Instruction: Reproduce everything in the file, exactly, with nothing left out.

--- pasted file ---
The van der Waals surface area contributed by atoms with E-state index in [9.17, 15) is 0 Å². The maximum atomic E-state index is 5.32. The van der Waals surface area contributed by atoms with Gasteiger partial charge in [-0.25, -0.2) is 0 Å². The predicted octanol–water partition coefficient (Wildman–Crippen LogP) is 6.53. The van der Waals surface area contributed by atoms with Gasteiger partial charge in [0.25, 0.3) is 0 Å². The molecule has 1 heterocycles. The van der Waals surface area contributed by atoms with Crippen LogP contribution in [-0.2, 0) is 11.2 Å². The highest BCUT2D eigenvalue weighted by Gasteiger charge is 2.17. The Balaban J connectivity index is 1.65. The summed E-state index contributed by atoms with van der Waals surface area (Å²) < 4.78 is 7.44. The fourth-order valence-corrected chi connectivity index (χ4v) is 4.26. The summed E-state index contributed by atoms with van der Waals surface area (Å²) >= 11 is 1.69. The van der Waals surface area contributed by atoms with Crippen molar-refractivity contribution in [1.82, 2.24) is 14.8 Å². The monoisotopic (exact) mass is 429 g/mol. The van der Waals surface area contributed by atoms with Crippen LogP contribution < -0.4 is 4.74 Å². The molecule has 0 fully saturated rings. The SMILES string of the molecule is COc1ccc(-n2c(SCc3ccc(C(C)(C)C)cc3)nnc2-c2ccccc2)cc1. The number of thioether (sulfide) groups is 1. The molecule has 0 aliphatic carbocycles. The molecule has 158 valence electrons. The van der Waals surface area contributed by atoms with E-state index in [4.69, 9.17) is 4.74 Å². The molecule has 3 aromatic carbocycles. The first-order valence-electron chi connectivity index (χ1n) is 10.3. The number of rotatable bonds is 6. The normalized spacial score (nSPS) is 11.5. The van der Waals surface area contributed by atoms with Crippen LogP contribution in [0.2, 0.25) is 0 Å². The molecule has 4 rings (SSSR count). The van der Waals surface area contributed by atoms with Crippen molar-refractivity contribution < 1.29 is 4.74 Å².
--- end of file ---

The van der Waals surface area contributed by atoms with E-state index in [9.17, 15) is 0 Å². The maximum atomic E-state index is 5.32. The van der Waals surface area contributed by atoms with Gasteiger partial charge in [-0.25, -0.2) is 0 Å². The predicted octanol–water partition coefficient (Wildman–Crippen LogP) is 6.53. The van der Waals surface area contributed by atoms with Gasteiger partial charge in [0.25, 0.3) is 0 Å². The molecule has 1 heterocycles. The van der Waals surface area contributed by atoms with Crippen LogP contribution in [-0.2, 0) is 11.2 Å². The highest BCUT2D eigenvalue weighted by Gasteiger charge is 2.17. The Balaban J connectivity index is 1.65. The summed E-state index contributed by atoms with van der Waals surface area (Å²) < 4.78 is 7.44. The fourth-order valence-corrected chi connectivity index (χ4v) is 4.26. The summed E-state index contributed by atoms with van der Waals surface area (Å²) >= 11 is 1.69. The van der Waals surface area contributed by atoms with Crippen molar-refractivity contribution in [1.82, 2.24) is 14.8 Å². The monoisotopic (exact) mass is 429 g/mol. The van der Waals surface area contributed by atoms with Crippen LogP contribution < -0.4 is 4.74 Å². The molecule has 0 fully saturated rings. The SMILES string of the molecule is COc1ccc(-n2c(SCc3ccc(C(C)(C)C)cc3)nnc2-c2ccccc2)cc1. The number of thioether (sulfide) groups is 1. The molecule has 0 aliphatic carbocycles. The molecule has 158 valence electrons. The van der Waals surface area contributed by atoms with E-state index in [4.69, 9.17) is 4.74 Å². The molecule has 3 aromatic carbocycles. The first-order valence-electron chi connectivity index (χ1n) is 10.3. The number of rotatable bonds is 6. The normalized spacial score (nSPS) is 11.5. The van der Waals surface area contributed by atoms with Crippen LogP contribution in [0.2, 0.25) is 0 Å². The molecule has 4 rings (SSSR count). The van der Waals surface area contributed by atoms with Crippen molar-refractivity contribution < 1.29 is 4.74 Å².